The way we’ve chosen to build this is that we want to hire the smartest people and get them to work on the hardest problems and for them to do it with the freedom that they need to do that. It’s a very hard problem that we are trying to solve, and we hire the best people that we can possibly find in the world and we wanted them to grow as they need to.
I’ve only seen one start-up and I know there are bad cultures in other places, but what I can tell you is that everyone is very committed and inspired by the mission of what we’re trying to achieve here which is perhaps why our staff retention is high compared to elsewhere.
It’s a comfortable environment where we encourage people to come up with ideas and where they’re not afraid to make mistakes.
We work hard, as you need to in a start-up, but nobody complains about that and everybody wants to chip in and help because, ultimately, they’re inspired by what they’re working on.
Do you guys promote self-learning like courses and conferences?
We do have a training budget for each employee for whatever their needs are. However, there’s a huge amount of learning on the job and we have a very strong philosophy of giving people opportunities. Whereas in a lot of companies, especially in a corporate environment, it takes a lot of time to set up and get the right opportunity.
The contrast here is as soon as someone shows that potential and appetite to step up, we’ll give them that opportunity. We respect the fact that it takes time, and we understand that you may fail a few times before you get it right.
But actually, when you do that it’s remarkable how much people progress in their careers. I think about how I’ve progressed since leaving my previous role, it’s tremendous.
I try and bring what I’ve learnt and progressed over the years and offer that same path to my employees.
Often, you’ll find working in a corporate, if you want to get into a management position it would take a decade, for example, whereas in a start-up it could take two years. You guys were recently accepted into the first-ever Tech Nation Applied AI cohort. As it’s the first one, could you tell us a little bit about the cohort and how you think you’ll benefit from it?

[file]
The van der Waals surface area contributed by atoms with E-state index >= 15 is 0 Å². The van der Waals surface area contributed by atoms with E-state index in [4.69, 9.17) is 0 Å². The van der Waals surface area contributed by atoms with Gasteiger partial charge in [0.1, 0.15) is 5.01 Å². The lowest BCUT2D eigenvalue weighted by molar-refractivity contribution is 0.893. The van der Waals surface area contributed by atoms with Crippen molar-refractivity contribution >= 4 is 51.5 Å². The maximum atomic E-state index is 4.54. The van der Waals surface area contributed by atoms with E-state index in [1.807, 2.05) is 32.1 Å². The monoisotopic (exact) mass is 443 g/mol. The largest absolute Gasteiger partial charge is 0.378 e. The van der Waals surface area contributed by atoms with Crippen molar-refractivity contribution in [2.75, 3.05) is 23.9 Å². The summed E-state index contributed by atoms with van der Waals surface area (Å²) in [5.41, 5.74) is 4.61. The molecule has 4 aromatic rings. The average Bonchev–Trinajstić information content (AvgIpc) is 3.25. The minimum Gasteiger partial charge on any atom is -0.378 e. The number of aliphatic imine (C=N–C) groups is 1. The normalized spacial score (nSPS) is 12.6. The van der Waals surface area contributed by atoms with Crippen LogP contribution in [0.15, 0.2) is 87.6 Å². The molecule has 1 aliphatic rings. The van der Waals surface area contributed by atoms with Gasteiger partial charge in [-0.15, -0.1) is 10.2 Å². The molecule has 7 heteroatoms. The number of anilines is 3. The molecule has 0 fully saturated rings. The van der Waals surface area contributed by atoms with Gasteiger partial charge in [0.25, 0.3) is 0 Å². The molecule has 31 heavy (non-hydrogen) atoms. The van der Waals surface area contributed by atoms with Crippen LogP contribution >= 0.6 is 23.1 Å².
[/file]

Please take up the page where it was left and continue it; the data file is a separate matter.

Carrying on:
The programme is primarily aimed at companies at our stage that have found a product-market fit and are really looking to grow and scale in the AI space.
It’s really all about trying to help and give training to founders particularly on the challenges that you’ll likely be facing in the next 2 – 3 years.
It’s really inspiring because the companies that they’ve picked are elite and I know quite a few entrepreneurs from other start-ups and having spent time with other people on the programme, they’re some of the best that I’ve met.
Applied AI organises various different events, like networking dinners or sessions with ex-entrepreneurs who tell you about their story and there’s training like sales training or how to scale your technology internally.
The people who will come and do the training or talks are people who have been through the process before and built a successful company so they can relate directly to the issues that you have and help you understand them before you just run into them during the normal course of building a start-up.
You seem to have done well in the last three and a half years. A lot of start-ups don’t even make it two years. If could offer one piece of advice to a fellow start-up founder, what would that be?
Focus on the market. I’ve seen many tech start-ups where they’ve focused too much on building a product very early on without fully understanding the market for it.
In the last three years, we’ve explored various opportunities with factories to get to where we’ve realized the key factories that can really benefit from our technology and actually what the product needs to be at the end of it.
If we hadn’t been so commercially driven, I can think of so many points in the past where we would have done something that wouldn’t have large enough to scale, for example, building something bespoke to one factory.
Constantly be focused on building something that has a commercial opportunity at the end of it.